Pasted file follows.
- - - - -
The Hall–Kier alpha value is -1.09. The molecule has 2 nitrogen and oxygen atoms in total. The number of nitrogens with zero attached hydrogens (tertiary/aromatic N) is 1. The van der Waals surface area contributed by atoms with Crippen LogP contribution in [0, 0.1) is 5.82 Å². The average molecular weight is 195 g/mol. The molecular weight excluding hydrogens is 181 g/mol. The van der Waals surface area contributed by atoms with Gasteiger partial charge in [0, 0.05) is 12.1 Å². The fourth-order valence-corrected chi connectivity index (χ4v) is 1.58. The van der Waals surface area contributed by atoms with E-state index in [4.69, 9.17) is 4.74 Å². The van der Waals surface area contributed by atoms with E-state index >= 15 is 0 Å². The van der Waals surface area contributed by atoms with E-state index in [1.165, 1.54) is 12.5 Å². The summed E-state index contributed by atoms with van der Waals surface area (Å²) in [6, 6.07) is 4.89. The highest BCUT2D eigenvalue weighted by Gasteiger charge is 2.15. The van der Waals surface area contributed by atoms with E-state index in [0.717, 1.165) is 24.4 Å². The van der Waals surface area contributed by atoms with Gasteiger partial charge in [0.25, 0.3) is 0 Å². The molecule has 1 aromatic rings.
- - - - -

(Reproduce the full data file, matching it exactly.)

The Hall–Kier alpha value is -1.09. The molecule has 2 nitrogen and oxygen atoms in total. The number of nitrogens with zero attached hydrogens (tertiary/aromatic N) is 1. The van der Waals surface area contributed by atoms with Crippen LogP contribution in [0, 0.1) is 5.82 Å². The average molecular weight is 195 g/mol. The molecular weight excluding hydrogens is 181 g/mol. The van der Waals surface area contributed by atoms with Gasteiger partial charge in [0, 0.05) is 12.1 Å². The fourth-order valence-corrected chi connectivity index (χ4v) is 1.58. The van der Waals surface area contributed by atoms with E-state index in [4.69, 9.17) is 4.74 Å². The van der Waals surface area contributed by atoms with E-state index >= 15 is 0 Å². The van der Waals surface area contributed by atoms with E-state index in [1.165, 1.54) is 12.5 Å². The summed E-state index contributed by atoms with van der Waals surface area (Å²) in [6, 6.07) is 4.89. The highest BCUT2D eigenvalue weighted by Gasteiger charge is 2.15. The van der Waals surface area contributed by atoms with E-state index in [0.717, 1.165) is 24.4 Å². The van der Waals surface area contributed by atoms with Gasteiger partial charge in [0.25, 0.3) is 0 Å². The molecule has 1 aromatic rings.